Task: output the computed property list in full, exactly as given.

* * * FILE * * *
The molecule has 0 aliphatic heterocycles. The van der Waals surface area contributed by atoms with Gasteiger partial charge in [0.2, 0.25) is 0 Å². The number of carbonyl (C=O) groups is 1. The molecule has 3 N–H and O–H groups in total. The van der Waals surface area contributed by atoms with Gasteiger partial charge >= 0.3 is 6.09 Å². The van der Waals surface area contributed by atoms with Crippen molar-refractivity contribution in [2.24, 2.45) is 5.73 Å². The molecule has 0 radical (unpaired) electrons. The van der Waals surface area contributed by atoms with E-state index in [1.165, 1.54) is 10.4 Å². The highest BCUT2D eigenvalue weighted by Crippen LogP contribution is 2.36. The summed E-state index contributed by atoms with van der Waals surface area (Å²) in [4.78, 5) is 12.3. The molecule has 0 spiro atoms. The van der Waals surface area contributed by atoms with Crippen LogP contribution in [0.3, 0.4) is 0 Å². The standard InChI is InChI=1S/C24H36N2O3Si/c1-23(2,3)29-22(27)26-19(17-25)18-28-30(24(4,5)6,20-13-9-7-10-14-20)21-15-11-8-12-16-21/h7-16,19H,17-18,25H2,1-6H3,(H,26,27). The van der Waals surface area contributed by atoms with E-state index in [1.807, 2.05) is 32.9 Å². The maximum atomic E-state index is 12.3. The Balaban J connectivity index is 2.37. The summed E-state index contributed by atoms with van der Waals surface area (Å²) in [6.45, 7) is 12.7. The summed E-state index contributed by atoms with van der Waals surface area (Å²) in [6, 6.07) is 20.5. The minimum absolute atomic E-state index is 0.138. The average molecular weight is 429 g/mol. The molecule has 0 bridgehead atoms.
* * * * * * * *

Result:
The molecule has 0 aliphatic heterocycles. The van der Waals surface area contributed by atoms with Gasteiger partial charge in [0.2, 0.25) is 0 Å². The number of carbonyl (C=O) groups is 1. The molecule has 3 N–H and O–H groups in total. The van der Waals surface area contributed by atoms with Gasteiger partial charge >= 0.3 is 6.09 Å². The van der Waals surface area contributed by atoms with Crippen molar-refractivity contribution in [2.24, 2.45) is 5.73 Å². The molecule has 0 radical (unpaired) electrons. The van der Waals surface area contributed by atoms with E-state index in [1.165, 1.54) is 10.4 Å². The highest BCUT2D eigenvalue weighted by Crippen LogP contribution is 2.36. The summed E-state index contributed by atoms with van der Waals surface area (Å²) in [4.78, 5) is 12.3. The molecule has 0 spiro atoms. The van der Waals surface area contributed by atoms with Crippen LogP contribution in [0.3, 0.4) is 0 Å². The standard InChI is InChI=1S/C24H36N2O3Si/c1-23(2,3)29-22(27)26-19(17-25)18-28-30(24(4,5)6,20-13-9-7-10-14-20)21-15-11-8-12-16-21/h7-16,19H,17-18,25H2,1-6H3,(H,26,27). The van der Waals surface area contributed by atoms with E-state index in [1.807, 2.05) is 32.9 Å². The maximum atomic E-state index is 12.3. The Balaban J connectivity index is 2.37. The summed E-state index contributed by atoms with van der Waals surface area (Å²) in [6.45, 7) is 12.7. The summed E-state index contributed by atoms with van der Waals surface area (Å²) in [6, 6.07) is 20.5. The minimum absolute atomic E-state index is 0.138. The average molecular weight is 429 g/mol. The molecule has 0 bridgehead atoms.